Now that Zenoli is getting spun back up, it’s time to reopen the project of trying out all the hacks in Mind Performance Hacks. I have a number of experiences to report with these, so let’s pick up with another memory technique:
Hack #12: Overcome the Tip-of-the-Tongue Effect
Unlike the mnemonic methods discussed earlier in the book, this hack suggests some techniques for shaking something loose from your memory, something that you can almost remember, but can quite get to float to the surface of your brain.
The technique suggested is “priming”; that is, you try to think of as many things as possible that are (however tangentially) related to the thing that you are attempting to recall. Think of, for example, the context in which you were when you originally experienced whatever is that you are trying to remember, words that mean similar things (or even just sound similar), concepts that are similar, and so on.
One technique along these lines that often works for me as a starting point is to go through the letters of the alphabet, starting to say the sounds aloud, but the above method is broader: you’re attempt to activate as many concepts as possible that are, in some sense, “near” the memory that you’re trying to recall.
Unfortunately, I have a failure to report with this hack. While I’ve had some successes, an examination of limitations can also be instructive.
Memory is curious. When I gave my first organ recital in college (playing a toccata by Marius Monnikendam) I sat at the keyboard and began to play, just as I had practiced. As the music swept along, though, my mind went blank. I could not recall the score, could not picture what came next…but my hands kept on playing. I hoped, in desperate terror, that they would continue to do so, as I didn’t have any helpful suggestions for them. Fortunately, I made it to the end without choking, but I was left strongly impressed with the power of motor memory.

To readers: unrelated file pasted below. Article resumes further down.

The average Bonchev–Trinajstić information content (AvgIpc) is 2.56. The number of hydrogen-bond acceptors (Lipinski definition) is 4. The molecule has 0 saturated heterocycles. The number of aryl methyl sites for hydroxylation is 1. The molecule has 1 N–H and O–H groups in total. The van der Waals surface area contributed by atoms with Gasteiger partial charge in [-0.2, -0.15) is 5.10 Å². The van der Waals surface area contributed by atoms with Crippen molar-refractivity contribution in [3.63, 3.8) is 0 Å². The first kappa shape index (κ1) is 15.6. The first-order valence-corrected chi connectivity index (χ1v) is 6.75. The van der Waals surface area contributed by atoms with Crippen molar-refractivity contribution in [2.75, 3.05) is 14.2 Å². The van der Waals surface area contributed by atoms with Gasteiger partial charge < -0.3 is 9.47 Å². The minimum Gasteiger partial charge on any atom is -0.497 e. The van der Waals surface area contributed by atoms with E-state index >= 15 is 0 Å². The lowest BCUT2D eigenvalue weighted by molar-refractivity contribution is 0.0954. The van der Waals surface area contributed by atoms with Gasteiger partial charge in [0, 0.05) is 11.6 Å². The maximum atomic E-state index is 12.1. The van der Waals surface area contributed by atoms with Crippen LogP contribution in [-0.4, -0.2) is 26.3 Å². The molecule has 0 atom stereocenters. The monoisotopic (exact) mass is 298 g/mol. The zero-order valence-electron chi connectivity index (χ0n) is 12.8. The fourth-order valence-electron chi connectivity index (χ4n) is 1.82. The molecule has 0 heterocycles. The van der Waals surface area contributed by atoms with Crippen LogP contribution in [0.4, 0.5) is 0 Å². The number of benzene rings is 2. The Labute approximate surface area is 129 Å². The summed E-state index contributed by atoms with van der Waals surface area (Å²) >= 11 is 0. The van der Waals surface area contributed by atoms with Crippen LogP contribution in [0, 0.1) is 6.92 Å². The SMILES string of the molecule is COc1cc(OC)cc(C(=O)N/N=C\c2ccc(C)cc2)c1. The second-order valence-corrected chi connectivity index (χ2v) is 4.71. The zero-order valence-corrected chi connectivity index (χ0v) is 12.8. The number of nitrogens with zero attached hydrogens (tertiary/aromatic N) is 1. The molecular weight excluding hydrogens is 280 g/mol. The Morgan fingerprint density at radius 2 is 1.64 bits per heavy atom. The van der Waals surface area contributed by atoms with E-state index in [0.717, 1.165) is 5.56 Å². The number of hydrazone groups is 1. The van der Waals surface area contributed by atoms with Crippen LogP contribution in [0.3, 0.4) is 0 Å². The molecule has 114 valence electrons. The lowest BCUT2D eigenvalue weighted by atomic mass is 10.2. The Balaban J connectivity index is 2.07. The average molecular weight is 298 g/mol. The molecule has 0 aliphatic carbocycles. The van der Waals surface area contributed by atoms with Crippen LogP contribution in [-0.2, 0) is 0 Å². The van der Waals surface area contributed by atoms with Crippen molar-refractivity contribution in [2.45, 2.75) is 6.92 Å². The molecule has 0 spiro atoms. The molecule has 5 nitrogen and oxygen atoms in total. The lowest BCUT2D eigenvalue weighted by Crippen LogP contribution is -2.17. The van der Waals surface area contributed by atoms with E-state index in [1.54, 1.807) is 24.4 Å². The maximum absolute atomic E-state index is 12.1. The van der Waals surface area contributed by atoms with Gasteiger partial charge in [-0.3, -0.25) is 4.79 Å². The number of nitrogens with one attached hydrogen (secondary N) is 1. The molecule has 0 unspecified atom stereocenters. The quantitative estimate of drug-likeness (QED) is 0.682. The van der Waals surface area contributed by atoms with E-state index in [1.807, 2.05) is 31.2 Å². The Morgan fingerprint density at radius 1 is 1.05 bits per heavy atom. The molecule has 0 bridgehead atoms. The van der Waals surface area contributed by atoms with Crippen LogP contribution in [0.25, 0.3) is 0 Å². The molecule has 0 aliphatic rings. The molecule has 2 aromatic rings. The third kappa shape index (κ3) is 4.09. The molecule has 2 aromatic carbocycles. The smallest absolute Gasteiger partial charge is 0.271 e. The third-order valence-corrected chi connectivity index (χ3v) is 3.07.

Why this anecdote? On a two-week trip to Michigan last year, I found that I was completely unable to remember the password to get into my email account. I tried dozens of possibilities. I ran through every phrase and combination that I thought I could have used. I tried to recall details where I had been, what I had been feeling when I set up the password, or any of the times that I typed in.
And that, it seemed, was the problem: for the most part, it seems as if when I typed the password it was with a part of my brain that was isolated from other thought processes that might have been going on. The password was living in my motor memory, and had retreated from everywhere else. I was completely stumped.
Finally, two days before the end of vacation, I sat down at the keyboard and just typed it. There was no conscious recall, my fingers just went through the action. Extremely worried that I might lose it, I typed it into an editor window to find out what it was. I could remember the password, then, but it was a dry sort of memory, without much mental affect.
I now try to put a bit of emotion into my passwords, to make them, at some level meaningful (however much they may be obfuscated, the obfuscation is usually using some one-off algorithm that can itself be remembered).
The lesson? Put some work in on the front end for things that you think you might need to remember. By all means, try out the priming techniques…I’ve had good results with them. Sometimes, though? You’re just stuck. Enjoy your practice of the ars oblivionalis.